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Adam Frisch FSF

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About Adam Frisch FSF

  • Birthday 07/24/1971

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  • Occupation
    Cinematographer
  • Location
    Los Angeles, USA
  • Specialties
    Swedish cinematographer now in Los Angeles.

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    http://www.adamfrisch.com

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  1. Spent the last 5 years doing mainly car commercials in the RA. Or "Arm car" as they prefer it these days (as they're very entrenched in old politics and fractions and want to distance themselves from the Russian heads...). I operate all my own stuff. I know a few operators that use wheels in the car, but the absolute majority use a joystick, myself included. Not really sure you can train for it, but when you're working up close and fast, it helps to keep the pan speeds up. I have quite high dampening as well, but that's a personal choice. Makes my abrupt operating look smoother. You kind of have to anticipate moves a bit - and you'll miss. I miss all the time. Car accelerated left and you thought it was going to break etc. Happens. The hardest ones, are the pretty common: start at front, over the top of the car (and turn camera 180 degrees without a 4th axis) and then nailing a low end symmetrical shot as the car accelerates away. Those are very hard and almost nobody nails them without at least few tries. Sometimes they just don't ever get nailed. I always try to discourage the use of them, because they're that hard. If you have to do them, start upside down and then turn image in post - at least then you don't have to try to nail the 180 turn at the top when you're looking down and have no reference except the roof of the car. Another tricky one is drifts in turns as you counter - they tend to get very fast in the last moments and easy to lose track of. But sometimes the messiness adds to the action and speed in those shots. Perfection isn't always the best for the shot. But to be honest, I'm not the best operator in the world either. I'm decent. I'm sure there are guys that can nail those shots much better than me, so if you have very technical stuff like that, don't be afraid to ask for a pro operator. You'll also find after awhile, that it's really hard to do any type of truly new or groundbreaking RA shots. They've all been done and frankly, most cars look good in three quarters, or 7/8's and that's where you end up to sell the sheet metal. Very few cars look good dead on or in straight profile - and with any city work, you'll always fight the wides and profiles and end up on a too wide a lens. Most cars kinda look bad on wide angles (there are a few exceptions). Hope this helps! RA work is fun though - keeps you on your toes and it's very dynamic! Never a dull day in the arm car...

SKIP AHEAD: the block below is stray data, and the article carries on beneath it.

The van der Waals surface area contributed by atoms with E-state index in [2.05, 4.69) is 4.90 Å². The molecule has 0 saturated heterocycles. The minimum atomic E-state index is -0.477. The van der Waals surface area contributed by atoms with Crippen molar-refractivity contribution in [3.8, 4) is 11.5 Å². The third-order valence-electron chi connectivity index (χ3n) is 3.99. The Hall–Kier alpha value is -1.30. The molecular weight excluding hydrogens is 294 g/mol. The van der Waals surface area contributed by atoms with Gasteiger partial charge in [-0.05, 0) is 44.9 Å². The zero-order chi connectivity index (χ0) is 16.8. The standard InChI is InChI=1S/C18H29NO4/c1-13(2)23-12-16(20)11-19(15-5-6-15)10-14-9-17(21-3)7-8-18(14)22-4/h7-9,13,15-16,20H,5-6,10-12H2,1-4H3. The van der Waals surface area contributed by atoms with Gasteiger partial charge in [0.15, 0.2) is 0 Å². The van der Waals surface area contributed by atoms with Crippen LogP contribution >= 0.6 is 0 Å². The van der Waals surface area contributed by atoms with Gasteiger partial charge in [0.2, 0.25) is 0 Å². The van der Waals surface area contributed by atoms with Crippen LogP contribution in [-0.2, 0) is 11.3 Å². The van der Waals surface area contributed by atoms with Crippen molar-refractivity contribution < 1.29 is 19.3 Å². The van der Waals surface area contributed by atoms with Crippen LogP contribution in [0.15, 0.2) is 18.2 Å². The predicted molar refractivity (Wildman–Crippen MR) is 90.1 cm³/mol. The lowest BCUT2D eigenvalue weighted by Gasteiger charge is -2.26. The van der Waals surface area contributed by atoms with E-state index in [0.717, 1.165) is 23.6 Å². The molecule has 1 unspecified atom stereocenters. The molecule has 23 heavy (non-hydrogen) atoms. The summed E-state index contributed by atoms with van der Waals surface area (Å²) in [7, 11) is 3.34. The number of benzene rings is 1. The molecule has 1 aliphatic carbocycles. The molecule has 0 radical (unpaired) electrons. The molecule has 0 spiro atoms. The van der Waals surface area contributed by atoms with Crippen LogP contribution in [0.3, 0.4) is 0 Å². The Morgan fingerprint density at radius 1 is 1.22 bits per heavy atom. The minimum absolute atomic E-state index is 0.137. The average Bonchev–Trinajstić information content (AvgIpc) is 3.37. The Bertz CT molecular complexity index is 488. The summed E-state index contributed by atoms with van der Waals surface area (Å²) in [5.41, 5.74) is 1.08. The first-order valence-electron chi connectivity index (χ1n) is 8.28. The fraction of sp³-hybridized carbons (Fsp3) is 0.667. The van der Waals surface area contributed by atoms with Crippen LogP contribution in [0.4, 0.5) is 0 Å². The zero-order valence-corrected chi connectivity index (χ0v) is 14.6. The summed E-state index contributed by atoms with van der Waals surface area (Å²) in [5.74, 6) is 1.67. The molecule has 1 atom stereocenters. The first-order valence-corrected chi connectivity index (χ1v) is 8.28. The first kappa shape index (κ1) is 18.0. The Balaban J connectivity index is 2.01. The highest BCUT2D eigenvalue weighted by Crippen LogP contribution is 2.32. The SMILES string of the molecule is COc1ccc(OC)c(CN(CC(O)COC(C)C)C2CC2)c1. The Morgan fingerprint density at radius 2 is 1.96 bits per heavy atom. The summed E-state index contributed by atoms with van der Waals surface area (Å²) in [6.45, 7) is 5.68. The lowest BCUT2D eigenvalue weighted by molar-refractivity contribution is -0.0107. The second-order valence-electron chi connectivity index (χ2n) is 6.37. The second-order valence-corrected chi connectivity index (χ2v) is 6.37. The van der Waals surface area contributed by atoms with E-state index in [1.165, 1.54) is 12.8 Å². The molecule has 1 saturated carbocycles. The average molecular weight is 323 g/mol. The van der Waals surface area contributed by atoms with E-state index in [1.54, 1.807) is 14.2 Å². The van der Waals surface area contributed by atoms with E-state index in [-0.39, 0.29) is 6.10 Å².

2. Meant to post about Carol already this summer, when I happened to see it on the plane back to LA from Europe, but life got in the way. I was blown away by how beautifully it was shot. It's stayed with me ever since as a real inspiration. Every frame is beautifully composed and lit, reminding me of some of the work of Saul Leiter in many ways. Obscured, veiled and through lace. The color palette, the PD and costume design - everything works together in a wonderful way. Even the few shots where obvious budget constrains forced Ed Lachman to make choices one would perhaps not normally do - like shoot up towards the cityscapes in NYC on a car scene on a freeway rather than level - and it adds this beautiful quality that really enhances it and makes it even more interesting. Amazing S16mm work. I can not think of a better shot S16mm film I've seen.